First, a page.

Trade deal unlocks government contracts, critics say pay public servants instead

By Jackson Graham

January 18, 2022

G7-Scott Morrison-Boris Johnson-free trade agreerment
The Australia-UK free trade agreement will give consultancies access to more government work. (Peter Nicholls/PA Wire)

The Australia-UK free trade agreement is set to give consultancies in both countries access to more government work, unlocking contracts at sub-national levels such as work for state and territory governments.  

But rising spending on consultants in Australia has drawn criticisms that the practice can hollow out public service capability and bring less economic benefit than simply paying government employees to do the work. 

Both countries already guarantee consultancies access to each others’ government contracts through the World Trade Organization Government Procurement Agreement. 

Yet the new deal will give UK consultants opportunities to bid for more Australian federal government contracts as well as projects with all Australian state and territory governments. The agreement has some exemptions, including barring Queensland’s health, education, training and arts services. 

Australian consultants will also be able to bid for more UK central government contracts and projects from eight sub-central government bodies.

“Both sides have agreed to ambitious new commitments that build on our WTO GPA market access, locking in more government contract opportunities,” a Department of Foreign Affairs and Trade spokesperson told The Mandarin

The Australian government argues that access to foreign markets for Australian goods and services has been key to the nation’s prosperity and high standard of living.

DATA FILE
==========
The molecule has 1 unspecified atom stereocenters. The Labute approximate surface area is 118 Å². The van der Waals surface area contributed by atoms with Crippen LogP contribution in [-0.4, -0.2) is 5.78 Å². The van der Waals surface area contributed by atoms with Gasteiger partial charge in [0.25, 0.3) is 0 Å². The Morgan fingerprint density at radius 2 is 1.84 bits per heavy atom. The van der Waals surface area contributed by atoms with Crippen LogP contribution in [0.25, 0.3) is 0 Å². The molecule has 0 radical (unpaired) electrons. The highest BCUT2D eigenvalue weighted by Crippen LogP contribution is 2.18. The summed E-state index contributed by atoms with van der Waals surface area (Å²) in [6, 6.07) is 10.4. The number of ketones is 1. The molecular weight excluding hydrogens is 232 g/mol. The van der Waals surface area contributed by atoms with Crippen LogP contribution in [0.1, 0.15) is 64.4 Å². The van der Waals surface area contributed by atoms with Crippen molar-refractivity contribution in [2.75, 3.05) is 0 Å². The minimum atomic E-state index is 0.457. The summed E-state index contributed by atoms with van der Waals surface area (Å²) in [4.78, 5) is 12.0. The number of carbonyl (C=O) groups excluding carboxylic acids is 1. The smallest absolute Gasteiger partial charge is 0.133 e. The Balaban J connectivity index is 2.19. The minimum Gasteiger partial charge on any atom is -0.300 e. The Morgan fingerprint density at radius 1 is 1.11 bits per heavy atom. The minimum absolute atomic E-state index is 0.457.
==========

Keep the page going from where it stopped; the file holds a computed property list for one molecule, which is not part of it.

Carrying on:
But economist Dan Nahum, of the Australia Institute’s Centre for Future Work, argues governments can get more economic benefit during the coronavirus recovery from paying public servants to do work currently done by consultants. 

“If you spend money on decent middle-class wages in the public service, that’s going to keep your economic recovery going more than sending money overseas to partners in consultancies,” Nahum says. 

“It’s a much more efficient way to get the public money into the economic recovery.”

Nahum takes issue with how reliant the government has become on consultants rather than on how services are procured, but he believes the deal is “not doing ourselves any favours” in opening up trade to more consultancy firms. 

“We need to do some re-alignment of how the APS is seen by the government, and I think that will remove some of the necessity for consultants’ work,” he says. 

Removing the average staffing level cap, which limits the number of APS employees to 2006-07 numbers, and building information and communications technology are among immediate priorities, Nahum says. 

The free trade deal has exemptions that protect small to medium-sized enterprises, Indigenous-owned businesses, as well as protection of essential security and for health and welfare services. 

It earmarks that the countries should support “participation by suppliers in government procurement, in particular, with respect to SMEs”.

UNSW school of social sciences senior lecturer Elizabeth Thurbon has written of Australia’s previous international obligations that “the Australian government retains a significant degree of scope to discriminate in favour of locally produced goods and services—so long as those goods and services are provided by local SMEs”. 

Nahum says the deal is unlikely to be aimed at the bigger consultancy firms incorporated in the UK that already have a presence in Australia. 

They already have the market power and the presence to essentially do business anywhere in the world that they want to do business,” he says. 

“It might be that there are more mid-tier or maybe small firms that we haven’t seen in the Australian context before who are now able to bid, but once again they have less market power so we might just see the same sorts of large firms continuing to dominate.”


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